“So what happened?” she pressed.
“Humankind learned the lesson too well. Because if man could create a true God in his own image, why couldn’t he create an obliging godling with even less effort? What you worship shall come to exist, the Prophet wrote. The power of your faith will give your dreams substance. And so it was. A thousand selfish men designed their own prayers and their own psalms and gave birth to a thousand godlings, each feeding on man while serving his earthly desires. Even as the Church grew in strength, this trend continued, until there were over a hundred tiny states with their own pet deities, their own claim to power. So we went to war: man’s final recourse when diplomacy fails him. It was a disaster. Oh, if it had been a clean and glorious conflict, filled with images of faith and capped by a clear-cut victory, it might have stirred men’s hearts and won them to our side. It wasn’t. It was a bloody mess that spanned three centuries, and it ended only when we bit off more than we could chew and tried to do battle with the fae itself—or rather, with the evil the fae had spawned. Our power base destroyed, our precious image sullied, we crept back to our churches and our pews to lick our wounds in private.”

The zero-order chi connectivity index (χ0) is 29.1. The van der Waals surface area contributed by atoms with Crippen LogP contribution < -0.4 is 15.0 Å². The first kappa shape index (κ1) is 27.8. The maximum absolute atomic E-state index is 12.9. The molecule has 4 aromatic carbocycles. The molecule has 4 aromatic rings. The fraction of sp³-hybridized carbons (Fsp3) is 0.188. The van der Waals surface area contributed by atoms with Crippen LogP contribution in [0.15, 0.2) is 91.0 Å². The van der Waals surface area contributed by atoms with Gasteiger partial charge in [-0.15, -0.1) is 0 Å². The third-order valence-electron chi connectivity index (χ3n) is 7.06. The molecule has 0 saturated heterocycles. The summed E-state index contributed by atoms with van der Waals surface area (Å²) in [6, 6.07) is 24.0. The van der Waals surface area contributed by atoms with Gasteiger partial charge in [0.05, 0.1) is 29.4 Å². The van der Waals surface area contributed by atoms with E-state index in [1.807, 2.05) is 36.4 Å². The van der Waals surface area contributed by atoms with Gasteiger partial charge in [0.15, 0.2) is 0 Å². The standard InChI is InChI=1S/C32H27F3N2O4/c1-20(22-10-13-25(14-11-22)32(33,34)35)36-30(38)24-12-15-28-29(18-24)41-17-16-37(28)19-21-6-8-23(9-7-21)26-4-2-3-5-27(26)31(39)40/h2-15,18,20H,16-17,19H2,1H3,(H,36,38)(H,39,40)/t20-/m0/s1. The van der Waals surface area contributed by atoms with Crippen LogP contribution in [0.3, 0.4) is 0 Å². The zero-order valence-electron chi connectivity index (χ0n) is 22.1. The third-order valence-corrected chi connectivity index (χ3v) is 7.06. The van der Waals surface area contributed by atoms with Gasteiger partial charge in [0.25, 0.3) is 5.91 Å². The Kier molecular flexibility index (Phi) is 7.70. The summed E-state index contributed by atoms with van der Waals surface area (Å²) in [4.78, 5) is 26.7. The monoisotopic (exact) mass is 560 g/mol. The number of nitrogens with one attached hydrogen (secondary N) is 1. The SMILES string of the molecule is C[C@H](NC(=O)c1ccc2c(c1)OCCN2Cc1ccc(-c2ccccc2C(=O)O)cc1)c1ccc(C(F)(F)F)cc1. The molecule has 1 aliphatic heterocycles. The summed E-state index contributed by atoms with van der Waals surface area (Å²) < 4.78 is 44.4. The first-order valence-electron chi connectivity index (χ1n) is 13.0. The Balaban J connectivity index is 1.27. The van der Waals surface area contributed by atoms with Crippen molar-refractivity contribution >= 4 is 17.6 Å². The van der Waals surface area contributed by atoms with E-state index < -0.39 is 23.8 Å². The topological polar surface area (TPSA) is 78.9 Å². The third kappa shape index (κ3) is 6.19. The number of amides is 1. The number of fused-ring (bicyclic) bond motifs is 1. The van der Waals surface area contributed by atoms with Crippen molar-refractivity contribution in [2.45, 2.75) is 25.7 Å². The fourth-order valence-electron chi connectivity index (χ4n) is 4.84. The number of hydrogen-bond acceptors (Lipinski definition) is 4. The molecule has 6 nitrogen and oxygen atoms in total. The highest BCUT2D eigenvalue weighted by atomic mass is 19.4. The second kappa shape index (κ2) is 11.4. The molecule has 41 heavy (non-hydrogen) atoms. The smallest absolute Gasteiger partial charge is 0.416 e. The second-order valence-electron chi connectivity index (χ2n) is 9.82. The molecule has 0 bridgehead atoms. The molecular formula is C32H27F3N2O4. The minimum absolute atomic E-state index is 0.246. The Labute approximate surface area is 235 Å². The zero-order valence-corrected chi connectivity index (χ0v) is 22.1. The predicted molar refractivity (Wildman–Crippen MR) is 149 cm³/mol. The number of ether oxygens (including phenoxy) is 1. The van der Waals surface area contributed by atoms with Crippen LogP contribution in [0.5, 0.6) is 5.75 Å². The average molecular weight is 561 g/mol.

“We do what we can, Hesseth. We still serve the same dream, but defeat has taught us patience. We no longer see the Prophet’s vision as the end of a neat progression that’ll be consummated in our lifetimes, but an ideal state that may not be realized for centuries yet. For tens of centuries. Except here,” he whispered, and he glanced towards Toshida’s ship. “Isolated, unified, devout…they may have accomplished what the west failed to do. By establishing a state free of pagan influence, by raising their children in unquestioning faith…what power, Hesseth! It could alter the world. It may already have begun to.”